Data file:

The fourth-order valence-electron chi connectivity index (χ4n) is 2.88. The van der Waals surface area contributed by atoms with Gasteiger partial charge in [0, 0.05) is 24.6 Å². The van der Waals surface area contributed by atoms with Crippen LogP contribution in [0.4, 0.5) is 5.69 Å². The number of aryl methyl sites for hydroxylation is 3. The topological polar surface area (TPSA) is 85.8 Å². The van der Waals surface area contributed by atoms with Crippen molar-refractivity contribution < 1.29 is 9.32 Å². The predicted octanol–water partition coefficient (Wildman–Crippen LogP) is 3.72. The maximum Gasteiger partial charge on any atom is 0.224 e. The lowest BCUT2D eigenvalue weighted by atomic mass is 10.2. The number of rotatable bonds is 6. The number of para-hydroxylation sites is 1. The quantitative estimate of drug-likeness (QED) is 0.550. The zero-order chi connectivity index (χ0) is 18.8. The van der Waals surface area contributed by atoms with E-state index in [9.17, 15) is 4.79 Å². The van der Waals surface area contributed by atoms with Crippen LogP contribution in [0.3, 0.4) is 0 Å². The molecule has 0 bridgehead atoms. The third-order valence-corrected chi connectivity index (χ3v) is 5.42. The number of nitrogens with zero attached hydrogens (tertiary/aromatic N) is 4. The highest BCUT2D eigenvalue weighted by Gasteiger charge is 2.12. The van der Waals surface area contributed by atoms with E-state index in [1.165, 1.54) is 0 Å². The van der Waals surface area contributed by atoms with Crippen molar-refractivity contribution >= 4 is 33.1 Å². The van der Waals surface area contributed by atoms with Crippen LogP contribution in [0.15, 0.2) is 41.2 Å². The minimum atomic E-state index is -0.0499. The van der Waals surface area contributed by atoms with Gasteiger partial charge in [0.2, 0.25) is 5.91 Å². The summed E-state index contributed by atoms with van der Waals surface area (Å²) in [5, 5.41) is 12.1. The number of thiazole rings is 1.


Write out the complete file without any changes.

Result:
The fourth-order valence-electron chi connectivity index (χ4n) is 2.88. The van der Waals surface area contributed by atoms with Gasteiger partial charge in [0, 0.05) is 24.6 Å². The van der Waals surface area contributed by atoms with Crippen LogP contribution in [0.4, 0.5) is 5.69 Å². The number of aryl methyl sites for hydroxylation is 3. The topological polar surface area (TPSA) is 85.8 Å². The van der Waals surface area contributed by atoms with Crippen molar-refractivity contribution < 1.29 is 9.32 Å². The predicted octanol–water partition coefficient (Wildman–Crippen LogP) is 3.72. The maximum Gasteiger partial charge on any atom is 0.224 e. The lowest BCUT2D eigenvalue weighted by atomic mass is 10.2. The number of rotatable bonds is 6. The number of para-hydroxylation sites is 1. The quantitative estimate of drug-likeness (QED) is 0.550. The zero-order chi connectivity index (χ0) is 18.8. The van der Waals surface area contributed by atoms with E-state index in [9.17, 15) is 4.79 Å². The van der Waals surface area contributed by atoms with Crippen LogP contribution in [0.3, 0.4) is 0 Å². The molecule has 0 bridgehead atoms. The third-order valence-corrected chi connectivity index (χ3v) is 5.42. The number of nitrogens with zero attached hydrogens (tertiary/aromatic N) is 4. The highest BCUT2D eigenvalue weighted by Gasteiger charge is 2.12. The van der Waals surface area contributed by atoms with E-state index in [1.165, 1.54) is 0 Å². The van der Waals surface area contributed by atoms with Crippen molar-refractivity contribution >= 4 is 33.1 Å². The van der Waals surface area contributed by atoms with Crippen LogP contribution in [0.15, 0.2) is 41.2 Å². The minimum atomic E-state index is -0.0499. The van der Waals surface area contributed by atoms with Gasteiger partial charge in [0.2, 0.25) is 5.91 Å². The summed E-state index contributed by atoms with van der Waals surface area (Å²) in [5, 5.41) is 12.1. The number of thiazole rings is 1.